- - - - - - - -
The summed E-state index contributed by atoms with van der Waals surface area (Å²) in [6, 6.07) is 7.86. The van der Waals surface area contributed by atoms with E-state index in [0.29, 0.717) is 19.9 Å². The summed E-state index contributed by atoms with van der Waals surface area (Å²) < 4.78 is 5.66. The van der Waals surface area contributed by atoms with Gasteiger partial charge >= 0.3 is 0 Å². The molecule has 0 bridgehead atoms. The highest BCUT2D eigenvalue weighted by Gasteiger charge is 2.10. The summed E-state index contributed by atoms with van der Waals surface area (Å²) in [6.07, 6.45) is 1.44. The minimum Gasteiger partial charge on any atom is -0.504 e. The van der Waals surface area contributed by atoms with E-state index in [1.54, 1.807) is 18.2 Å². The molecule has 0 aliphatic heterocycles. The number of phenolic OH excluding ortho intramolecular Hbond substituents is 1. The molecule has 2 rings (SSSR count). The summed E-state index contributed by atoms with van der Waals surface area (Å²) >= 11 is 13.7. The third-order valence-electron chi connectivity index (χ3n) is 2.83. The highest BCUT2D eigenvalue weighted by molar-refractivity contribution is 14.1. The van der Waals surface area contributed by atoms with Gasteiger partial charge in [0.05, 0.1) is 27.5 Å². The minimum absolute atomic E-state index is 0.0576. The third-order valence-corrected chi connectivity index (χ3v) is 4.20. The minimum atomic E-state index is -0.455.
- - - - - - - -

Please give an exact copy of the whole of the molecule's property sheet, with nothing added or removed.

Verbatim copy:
The summed E-state index contributed by atoms with van der Waals surface area (Å²) in [6, 6.07) is 7.86. The van der Waals surface area contributed by atoms with E-state index in [0.29, 0.717) is 19.9 Å². The summed E-state index contributed by atoms with van der Waals surface area (Å²) < 4.78 is 5.66. The van der Waals surface area contributed by atoms with Gasteiger partial charge >= 0.3 is 0 Å². The molecule has 0 bridgehead atoms. The highest BCUT2D eigenvalue weighted by Gasteiger charge is 2.10. The summed E-state index contributed by atoms with van der Waals surface area (Å²) in [6.07, 6.45) is 1.44. The minimum Gasteiger partial charge on any atom is -0.504 e. The van der Waals surface area contributed by atoms with E-state index in [1.54, 1.807) is 18.2 Å². The molecule has 0 aliphatic heterocycles. The number of phenolic OH excluding ortho intramolecular Hbond substituents is 1. The molecule has 2 rings (SSSR count). The summed E-state index contributed by atoms with van der Waals surface area (Å²) >= 11 is 13.7. The third-order valence-electron chi connectivity index (χ3n) is 2.83. The highest BCUT2D eigenvalue weighted by molar-refractivity contribution is 14.1. The van der Waals surface area contributed by atoms with Gasteiger partial charge in [0.05, 0.1) is 27.5 Å². The minimum absolute atomic E-state index is 0.0576. The third-order valence-corrected chi connectivity index (χ3v) is 4.20. The minimum atomic E-state index is -0.455.